As temperatures begin to rise and snow starts to melt, New York state officials are reminding the public that a statewide ban on burning brush will go into effect next week. The annual ban, which is aimed at preventing spring wildfires, will prohibit residential brush burning from March 16 through May 14.
According to the state Department of Environmental Conservation (DEC), open burning of debris is the largest cause of spring wildfires in the state. As the previous fall’s debris and leaves dry out and temperatures warm up, wildfires can easily ignite and spread, fueled by winds and lack of green vegetation.
The DEC Forest Rangers have to extinguish dozens of wildfires that burn hundreds of acres each year, while local fire departments, many of which are staffed by volunteers, have to respond to wildfires caused by illegal debris fires, leaving their jobs and families behind.
In a news release, DEC Commissioner Basil Seggos emphasized the importance of safety and protecting communities, natural resources, and firefighters who put out fires. He said, “We’re encouraging all New Yorkers to think about safety first, before starting a potentially dangerous fire.”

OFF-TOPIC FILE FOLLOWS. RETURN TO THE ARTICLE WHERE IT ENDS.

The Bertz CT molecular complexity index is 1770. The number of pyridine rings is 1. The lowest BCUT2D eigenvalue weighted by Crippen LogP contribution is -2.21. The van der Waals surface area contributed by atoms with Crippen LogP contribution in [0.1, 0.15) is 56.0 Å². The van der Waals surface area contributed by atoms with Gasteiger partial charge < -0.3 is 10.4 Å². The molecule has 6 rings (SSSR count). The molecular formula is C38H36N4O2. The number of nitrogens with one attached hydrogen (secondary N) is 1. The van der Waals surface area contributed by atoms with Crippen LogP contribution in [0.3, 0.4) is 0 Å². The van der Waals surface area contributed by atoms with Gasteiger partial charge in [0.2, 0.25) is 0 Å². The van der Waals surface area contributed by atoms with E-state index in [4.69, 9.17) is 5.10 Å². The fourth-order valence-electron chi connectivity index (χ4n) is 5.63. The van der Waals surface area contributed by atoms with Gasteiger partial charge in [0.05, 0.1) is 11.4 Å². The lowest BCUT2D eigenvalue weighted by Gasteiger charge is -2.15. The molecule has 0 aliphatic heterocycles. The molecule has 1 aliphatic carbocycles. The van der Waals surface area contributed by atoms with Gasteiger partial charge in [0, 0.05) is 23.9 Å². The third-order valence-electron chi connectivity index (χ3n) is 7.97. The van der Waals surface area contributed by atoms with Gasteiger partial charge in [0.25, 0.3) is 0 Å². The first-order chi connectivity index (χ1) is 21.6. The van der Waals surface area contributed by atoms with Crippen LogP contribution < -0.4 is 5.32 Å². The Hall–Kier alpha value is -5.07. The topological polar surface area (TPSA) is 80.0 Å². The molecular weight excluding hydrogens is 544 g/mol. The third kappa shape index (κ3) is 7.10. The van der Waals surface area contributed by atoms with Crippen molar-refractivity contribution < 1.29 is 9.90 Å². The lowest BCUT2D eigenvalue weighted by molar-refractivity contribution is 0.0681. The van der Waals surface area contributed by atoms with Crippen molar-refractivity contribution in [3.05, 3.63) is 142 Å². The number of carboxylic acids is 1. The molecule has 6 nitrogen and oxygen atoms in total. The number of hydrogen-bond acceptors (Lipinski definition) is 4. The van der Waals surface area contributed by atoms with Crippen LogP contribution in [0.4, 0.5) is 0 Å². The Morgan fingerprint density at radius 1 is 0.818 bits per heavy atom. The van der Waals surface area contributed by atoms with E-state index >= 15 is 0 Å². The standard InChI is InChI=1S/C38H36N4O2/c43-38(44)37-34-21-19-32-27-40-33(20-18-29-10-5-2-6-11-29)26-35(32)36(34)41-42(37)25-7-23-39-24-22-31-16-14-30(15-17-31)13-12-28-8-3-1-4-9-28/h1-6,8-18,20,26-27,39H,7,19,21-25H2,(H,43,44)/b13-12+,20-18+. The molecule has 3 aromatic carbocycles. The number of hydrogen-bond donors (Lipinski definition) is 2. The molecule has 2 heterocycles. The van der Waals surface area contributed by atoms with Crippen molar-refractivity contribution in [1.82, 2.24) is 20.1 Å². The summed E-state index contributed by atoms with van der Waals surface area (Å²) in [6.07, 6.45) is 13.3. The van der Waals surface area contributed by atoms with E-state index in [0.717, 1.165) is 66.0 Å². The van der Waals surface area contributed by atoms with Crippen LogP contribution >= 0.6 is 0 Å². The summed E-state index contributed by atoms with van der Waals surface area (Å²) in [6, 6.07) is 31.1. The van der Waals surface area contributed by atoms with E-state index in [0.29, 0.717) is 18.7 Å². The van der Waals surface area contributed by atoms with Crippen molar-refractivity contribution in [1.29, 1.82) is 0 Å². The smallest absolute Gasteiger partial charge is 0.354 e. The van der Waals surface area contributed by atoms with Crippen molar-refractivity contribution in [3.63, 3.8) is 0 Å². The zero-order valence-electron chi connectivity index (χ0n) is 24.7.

The state first imposed strict restrictions on open burning in 2009 to reduce air pollution and prevent wildfires. Although the regulations allow residential brush fires in towns with fewer than 20,000 residents during most of the year, they prohibit such burning in spring when most wildfires occur. Backyard fire pits, campfires less than three feet in height and four feet in length, width, or diameter, and small cooking fires are still allowed, but only dry, clean, untreated, or unpainted wood and charcoal can be burned. It’s crucial to never leave these fires unattended and to extinguish them before leaving.
Forest Rangers, DEC Environmental Conservation Police Officers, and local authorities enforce the burn ban, and violators are subject to criminal and civil enforcement actions, with a minimum fine of $500 for a first offense. Anyone who witnesses environmental law violations can report them by calling (844) 332-3267.
As the spring season approaches, it’s essential to keep the environment and communities safe by following these regulations and being mindful of potential wildfire hazards.
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